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I have a brief understanding of how batteries work, but there are still some things that I can't put together. Therefore I would like to ask for help in understanding how batteries work. Every time I try to learn about batteries, I end up seeing the Zinc and Copper cell, but I can't connect with any of these materials. Therefore I would like to ask what would happen if instead of Zinc and Copper, one would make a battery made out of... Steel and Aluminum, for example. Or any materials that are randomly or wrongly chosen.

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I have chosen a random example because I think I can understand better if a system doesn't work rather than having a system that works. So now the questions:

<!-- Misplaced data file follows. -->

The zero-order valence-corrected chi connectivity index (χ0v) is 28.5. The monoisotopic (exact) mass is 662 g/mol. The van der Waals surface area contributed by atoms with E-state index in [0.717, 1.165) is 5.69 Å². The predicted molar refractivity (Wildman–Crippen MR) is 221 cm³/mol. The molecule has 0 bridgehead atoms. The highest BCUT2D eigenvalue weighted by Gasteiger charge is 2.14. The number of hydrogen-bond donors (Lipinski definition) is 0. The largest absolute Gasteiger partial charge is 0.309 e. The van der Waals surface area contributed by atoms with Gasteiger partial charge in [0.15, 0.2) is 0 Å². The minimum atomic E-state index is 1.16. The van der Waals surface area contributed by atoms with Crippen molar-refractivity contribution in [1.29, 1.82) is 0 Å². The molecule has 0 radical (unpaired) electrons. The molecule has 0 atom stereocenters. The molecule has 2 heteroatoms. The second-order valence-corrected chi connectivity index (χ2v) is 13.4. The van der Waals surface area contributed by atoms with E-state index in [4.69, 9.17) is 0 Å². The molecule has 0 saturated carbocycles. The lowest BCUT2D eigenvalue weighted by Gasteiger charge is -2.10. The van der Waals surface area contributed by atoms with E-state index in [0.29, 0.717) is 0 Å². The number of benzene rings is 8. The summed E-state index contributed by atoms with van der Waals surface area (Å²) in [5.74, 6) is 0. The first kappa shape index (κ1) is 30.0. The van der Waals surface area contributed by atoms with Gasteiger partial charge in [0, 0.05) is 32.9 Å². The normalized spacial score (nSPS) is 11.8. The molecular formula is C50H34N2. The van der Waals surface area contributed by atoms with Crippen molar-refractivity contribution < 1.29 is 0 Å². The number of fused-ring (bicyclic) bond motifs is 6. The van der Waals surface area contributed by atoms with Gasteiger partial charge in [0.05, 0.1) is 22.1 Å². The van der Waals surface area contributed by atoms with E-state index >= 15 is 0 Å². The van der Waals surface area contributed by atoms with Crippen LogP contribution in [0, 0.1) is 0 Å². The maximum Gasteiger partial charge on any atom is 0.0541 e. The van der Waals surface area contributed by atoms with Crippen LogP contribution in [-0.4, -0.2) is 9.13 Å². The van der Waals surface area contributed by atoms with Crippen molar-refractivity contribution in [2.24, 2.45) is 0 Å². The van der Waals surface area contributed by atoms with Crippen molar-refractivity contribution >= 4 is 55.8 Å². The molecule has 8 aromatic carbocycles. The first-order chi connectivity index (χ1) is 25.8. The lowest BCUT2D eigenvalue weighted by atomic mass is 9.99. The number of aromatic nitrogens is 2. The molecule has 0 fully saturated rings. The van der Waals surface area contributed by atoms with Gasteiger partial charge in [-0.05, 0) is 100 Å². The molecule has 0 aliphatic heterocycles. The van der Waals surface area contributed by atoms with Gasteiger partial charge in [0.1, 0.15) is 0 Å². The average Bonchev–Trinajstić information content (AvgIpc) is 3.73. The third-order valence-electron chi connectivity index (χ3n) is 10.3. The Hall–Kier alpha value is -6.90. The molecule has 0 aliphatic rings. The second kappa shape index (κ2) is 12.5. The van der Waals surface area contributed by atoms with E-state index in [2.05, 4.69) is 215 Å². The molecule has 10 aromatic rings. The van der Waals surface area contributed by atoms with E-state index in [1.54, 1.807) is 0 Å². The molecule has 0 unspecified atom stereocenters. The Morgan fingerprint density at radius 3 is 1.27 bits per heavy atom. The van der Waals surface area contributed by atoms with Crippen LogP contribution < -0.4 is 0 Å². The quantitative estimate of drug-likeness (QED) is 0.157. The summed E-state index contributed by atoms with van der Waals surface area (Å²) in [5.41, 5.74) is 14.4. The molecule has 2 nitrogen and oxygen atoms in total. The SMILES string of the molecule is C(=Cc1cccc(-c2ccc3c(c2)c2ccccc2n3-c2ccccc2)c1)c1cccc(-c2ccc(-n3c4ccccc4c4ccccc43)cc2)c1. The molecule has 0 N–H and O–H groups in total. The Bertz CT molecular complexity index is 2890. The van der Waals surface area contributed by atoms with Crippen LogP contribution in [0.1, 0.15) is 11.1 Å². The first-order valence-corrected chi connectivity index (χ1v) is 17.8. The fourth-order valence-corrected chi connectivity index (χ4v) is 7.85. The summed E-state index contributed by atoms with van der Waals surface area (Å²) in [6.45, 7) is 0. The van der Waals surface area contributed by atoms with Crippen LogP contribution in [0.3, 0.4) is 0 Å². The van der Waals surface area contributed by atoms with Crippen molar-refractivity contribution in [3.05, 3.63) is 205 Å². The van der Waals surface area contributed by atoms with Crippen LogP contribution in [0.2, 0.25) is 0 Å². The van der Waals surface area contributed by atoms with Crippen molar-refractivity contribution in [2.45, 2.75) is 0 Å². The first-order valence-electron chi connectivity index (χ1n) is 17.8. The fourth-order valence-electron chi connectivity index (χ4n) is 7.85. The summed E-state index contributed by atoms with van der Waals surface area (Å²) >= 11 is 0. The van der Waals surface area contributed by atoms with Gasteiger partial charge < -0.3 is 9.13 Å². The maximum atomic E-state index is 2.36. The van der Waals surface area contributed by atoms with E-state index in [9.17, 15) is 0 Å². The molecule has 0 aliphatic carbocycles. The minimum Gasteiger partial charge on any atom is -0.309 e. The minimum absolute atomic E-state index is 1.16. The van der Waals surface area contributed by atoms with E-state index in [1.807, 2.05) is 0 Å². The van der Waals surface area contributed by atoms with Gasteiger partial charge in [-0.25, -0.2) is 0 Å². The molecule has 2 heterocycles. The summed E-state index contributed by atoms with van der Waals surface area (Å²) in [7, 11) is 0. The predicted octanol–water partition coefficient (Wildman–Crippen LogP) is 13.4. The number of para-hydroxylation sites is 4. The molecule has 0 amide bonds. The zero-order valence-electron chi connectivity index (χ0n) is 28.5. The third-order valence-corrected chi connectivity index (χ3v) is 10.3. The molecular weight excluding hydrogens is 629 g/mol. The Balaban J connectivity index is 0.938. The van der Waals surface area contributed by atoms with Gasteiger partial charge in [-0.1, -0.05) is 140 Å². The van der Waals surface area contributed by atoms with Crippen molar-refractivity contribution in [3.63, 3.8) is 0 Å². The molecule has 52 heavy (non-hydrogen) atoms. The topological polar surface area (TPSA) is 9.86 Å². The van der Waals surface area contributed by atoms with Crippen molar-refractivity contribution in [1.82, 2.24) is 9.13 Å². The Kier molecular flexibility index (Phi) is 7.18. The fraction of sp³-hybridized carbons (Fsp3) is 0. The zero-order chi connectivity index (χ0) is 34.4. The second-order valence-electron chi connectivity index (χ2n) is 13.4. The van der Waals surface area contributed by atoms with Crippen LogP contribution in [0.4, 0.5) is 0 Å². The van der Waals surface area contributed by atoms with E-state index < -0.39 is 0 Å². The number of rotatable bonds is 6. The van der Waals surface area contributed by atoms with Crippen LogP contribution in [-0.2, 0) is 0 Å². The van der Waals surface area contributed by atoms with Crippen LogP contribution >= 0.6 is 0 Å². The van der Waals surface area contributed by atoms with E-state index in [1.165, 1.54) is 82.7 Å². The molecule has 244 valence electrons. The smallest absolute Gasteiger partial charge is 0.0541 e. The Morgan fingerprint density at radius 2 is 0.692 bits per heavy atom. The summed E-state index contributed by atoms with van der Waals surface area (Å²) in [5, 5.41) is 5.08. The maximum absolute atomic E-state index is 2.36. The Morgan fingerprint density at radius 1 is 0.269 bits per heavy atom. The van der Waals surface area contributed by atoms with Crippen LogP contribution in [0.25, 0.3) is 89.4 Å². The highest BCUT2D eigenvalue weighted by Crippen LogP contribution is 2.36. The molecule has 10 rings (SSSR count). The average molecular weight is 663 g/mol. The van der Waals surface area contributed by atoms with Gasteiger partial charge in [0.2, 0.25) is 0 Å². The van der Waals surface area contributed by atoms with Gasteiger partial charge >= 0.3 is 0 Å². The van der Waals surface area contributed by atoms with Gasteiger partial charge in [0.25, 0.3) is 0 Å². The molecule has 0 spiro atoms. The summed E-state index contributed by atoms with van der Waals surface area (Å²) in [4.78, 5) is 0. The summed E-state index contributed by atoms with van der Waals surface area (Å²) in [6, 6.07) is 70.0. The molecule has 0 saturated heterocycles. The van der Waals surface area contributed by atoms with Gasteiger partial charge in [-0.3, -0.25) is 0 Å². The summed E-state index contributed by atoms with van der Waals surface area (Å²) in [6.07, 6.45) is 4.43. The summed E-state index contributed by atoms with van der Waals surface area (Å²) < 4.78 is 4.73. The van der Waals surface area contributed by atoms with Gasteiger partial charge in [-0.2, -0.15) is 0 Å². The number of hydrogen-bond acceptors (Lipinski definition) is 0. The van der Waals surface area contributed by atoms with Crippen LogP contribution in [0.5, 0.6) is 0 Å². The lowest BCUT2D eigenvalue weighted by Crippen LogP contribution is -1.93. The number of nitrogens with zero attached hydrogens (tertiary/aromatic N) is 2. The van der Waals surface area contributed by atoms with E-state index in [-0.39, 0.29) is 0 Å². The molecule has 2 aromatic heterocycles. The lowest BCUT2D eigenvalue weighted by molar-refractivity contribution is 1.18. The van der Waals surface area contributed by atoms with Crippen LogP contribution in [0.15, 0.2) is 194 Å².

1. Would such a system work if the electrolyte would be a solution that would allow the transfer of ions?
  2. If not, why would this not work?
  3. What can one do/change to make such a system work?
  4. What would happen at an atomic level with both electrodes?

By work, I mean store energy. Numbers such as electrode potential and cell potentials would also be useful.